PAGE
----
Nuclear Threat Initiative reports: Since 2014, North Korea has dramatically altered its missile testing patterns, launching missiles much more frequently and from a variety of new locations. Recognizing the importance of understanding the proliferation implications of these patterns, the James Martin Center for Nonproliferation Studies (CNS) has created a database of every known North Korean missile launch.
The CNS database reveals more subtle changes than simply an increase in the number of missiles that North Korea has launched. The data reveals:
- North Korea has created sites specifically dedicated to developmental testing of missiles
- North Korea has largely abandoned its original missile test site dedicated to development and design verification tests, the Tonghae Satellite Launching Ground. The regime has shifted space launches to the Sohae Satellite Launch Center, and developmental missile tests to Wonsan
- Many recent launches of extended range Scud and Nodong missiles, rather than being developmental in nature, have been undertaken as operational tests at relevant military units’ training grounds
Taken together, these trends make the clear and disturbing point that North Korea has been conducting launch exercises, consistent with the regime’s probable intent to deploy nuclear weapons to missile units throughout the country.
North Korea’s totalitarian regime releases propaganda rather than facts about its missile capabilities. Analysts at CNS estimate the evolution of the regime’s true capabilities by locating every test site and examining open source evidence about the tests, from regime propaganda to satellite imagery. This information helps to determine the purpose of each launch, and how well developed each missile system is. For example, if North Korea only tests a missile at a site from which it conducts developmental tests, it is highly likely the missile remains purely under development. Tests elsewhere suggest North Korea is trying to achieve some other goal than seeing whether the missile works.
North Korea established the Tonghae Satellite Launching Ground, near Musudan-ri, as its first missile testing site in 1984. Tonghae was North Korea’s primary developmental test site for its first generation of ballistic missiles. Because North Korea doesn’t disclose the names and types of its missiles, outside analysts named them after nearby locations – the villages of No-dong, Taepo-dong, and Musudan. Of the fifteen known missile launches carried out under Kim Il Sung, all but one was conducted at Tonghae. At least one-third of these developmental tests, in which North Korea experimented with different designs and attempted to perfect its reverse-engineered missile technology, ended in catastrophic failure.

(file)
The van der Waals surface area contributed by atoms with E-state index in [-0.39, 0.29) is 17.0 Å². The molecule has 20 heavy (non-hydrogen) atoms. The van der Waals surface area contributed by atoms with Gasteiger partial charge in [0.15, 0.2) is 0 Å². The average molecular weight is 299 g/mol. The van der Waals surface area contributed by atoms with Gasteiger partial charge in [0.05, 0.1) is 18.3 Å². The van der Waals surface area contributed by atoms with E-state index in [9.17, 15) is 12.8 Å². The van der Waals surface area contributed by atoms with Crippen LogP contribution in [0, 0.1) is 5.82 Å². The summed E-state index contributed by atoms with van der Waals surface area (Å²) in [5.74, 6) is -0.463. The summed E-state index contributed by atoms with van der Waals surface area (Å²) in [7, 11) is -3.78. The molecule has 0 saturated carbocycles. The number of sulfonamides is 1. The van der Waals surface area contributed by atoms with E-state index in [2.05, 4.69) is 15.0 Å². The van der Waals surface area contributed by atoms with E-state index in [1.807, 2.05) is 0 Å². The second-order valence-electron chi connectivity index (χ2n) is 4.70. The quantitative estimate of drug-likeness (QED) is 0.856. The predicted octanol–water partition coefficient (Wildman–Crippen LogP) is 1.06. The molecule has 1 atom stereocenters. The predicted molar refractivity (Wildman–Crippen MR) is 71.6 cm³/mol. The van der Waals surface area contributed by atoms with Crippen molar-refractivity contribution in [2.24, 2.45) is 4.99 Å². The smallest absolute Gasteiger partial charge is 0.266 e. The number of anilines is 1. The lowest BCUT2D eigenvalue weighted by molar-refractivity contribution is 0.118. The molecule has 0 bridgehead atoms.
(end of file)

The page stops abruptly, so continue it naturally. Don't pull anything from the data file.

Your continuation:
Developmental testing of new missiles paused for four years after Kim Jong Il succeeded his father in 1994. Kim Jong Il restarted missile testing with an attempted Taepodong launch in 1998. The missile made it off the ground and over Japan before exploding spectacularly and splashing down into the Pacific. The immediate international outcry prompted talks between the United States and North Korea, which resulted in a ballistic missile testing moratorium.
After abandoning the moratorium in 2006, North Korea resumed missile testing. By then, it had converted the Tonghae facility entirely into a space launch facility, which the regime used for two more space launch attempts in 2006 and 2009 (both of which failed). North Korea moved developmental testing of new missiles to a new site near the city of Wonsan, usually called Kittaeryong. Of the 16 rockets that North Korea launched during Kim Jong Il’s rule, only 3 were launched from Tonghae and all of these were space launches – in 1998, 2006 and 2009. All other launches during this period occurred from the Wonsan area. This shift in behavior can clearly be seen in this interactive, which displays the test locations used by Kim Il Sung, Kim Jong Il, and Kim Jong Un. [Continue reading…]